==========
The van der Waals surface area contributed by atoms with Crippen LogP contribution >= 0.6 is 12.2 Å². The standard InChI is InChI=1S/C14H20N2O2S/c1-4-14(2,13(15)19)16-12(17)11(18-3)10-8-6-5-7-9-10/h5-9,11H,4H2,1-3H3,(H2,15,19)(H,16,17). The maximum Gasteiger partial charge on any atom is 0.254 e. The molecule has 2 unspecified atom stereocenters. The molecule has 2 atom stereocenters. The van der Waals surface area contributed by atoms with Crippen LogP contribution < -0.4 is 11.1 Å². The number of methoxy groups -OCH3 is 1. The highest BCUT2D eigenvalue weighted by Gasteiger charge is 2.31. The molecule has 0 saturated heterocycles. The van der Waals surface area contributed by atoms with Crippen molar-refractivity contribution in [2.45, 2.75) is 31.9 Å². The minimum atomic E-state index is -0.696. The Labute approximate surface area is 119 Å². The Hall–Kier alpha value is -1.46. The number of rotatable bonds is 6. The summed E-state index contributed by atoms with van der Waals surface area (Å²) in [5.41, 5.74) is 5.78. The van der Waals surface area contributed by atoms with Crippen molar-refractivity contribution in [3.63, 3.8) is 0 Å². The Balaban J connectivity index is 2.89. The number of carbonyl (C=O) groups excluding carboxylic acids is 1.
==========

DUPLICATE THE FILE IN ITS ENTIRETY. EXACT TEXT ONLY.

The van der Waals surface area contributed by atoms with Crippen LogP contribution >= 0.6 is 12.2 Å². The standard InChI is InChI=1S/C14H20N2O2S/c1-4-14(2,13(15)19)16-12(17)11(18-3)10-8-6-5-7-9-10/h5-9,11H,4H2,1-3H3,(H2,15,19)(H,16,17). The maximum Gasteiger partial charge on any atom is 0.254 e. The molecule has 2 unspecified atom stereocenters. The molecule has 2 atom stereocenters. The van der Waals surface area contributed by atoms with Crippen LogP contribution < -0.4 is 11.1 Å². The number of methoxy groups -OCH3 is 1. The highest BCUT2D eigenvalue weighted by Gasteiger charge is 2.31. The molecule has 0 saturated heterocycles. The van der Waals surface area contributed by atoms with Crippen molar-refractivity contribution in [2.45, 2.75) is 31.9 Å². The minimum atomic E-state index is -0.696. The Labute approximate surface area is 119 Å². The Hall–Kier alpha value is -1.46. The number of rotatable bonds is 6. The summed E-state index contributed by atoms with van der Waals surface area (Å²) in [5.41, 5.74) is 5.78. The van der Waals surface area contributed by atoms with Crippen molar-refractivity contribution in [3.63, 3.8) is 0 Å². The Balaban J connectivity index is 2.89. The number of carbonyl (C=O) groups excluding carboxylic acids is 1.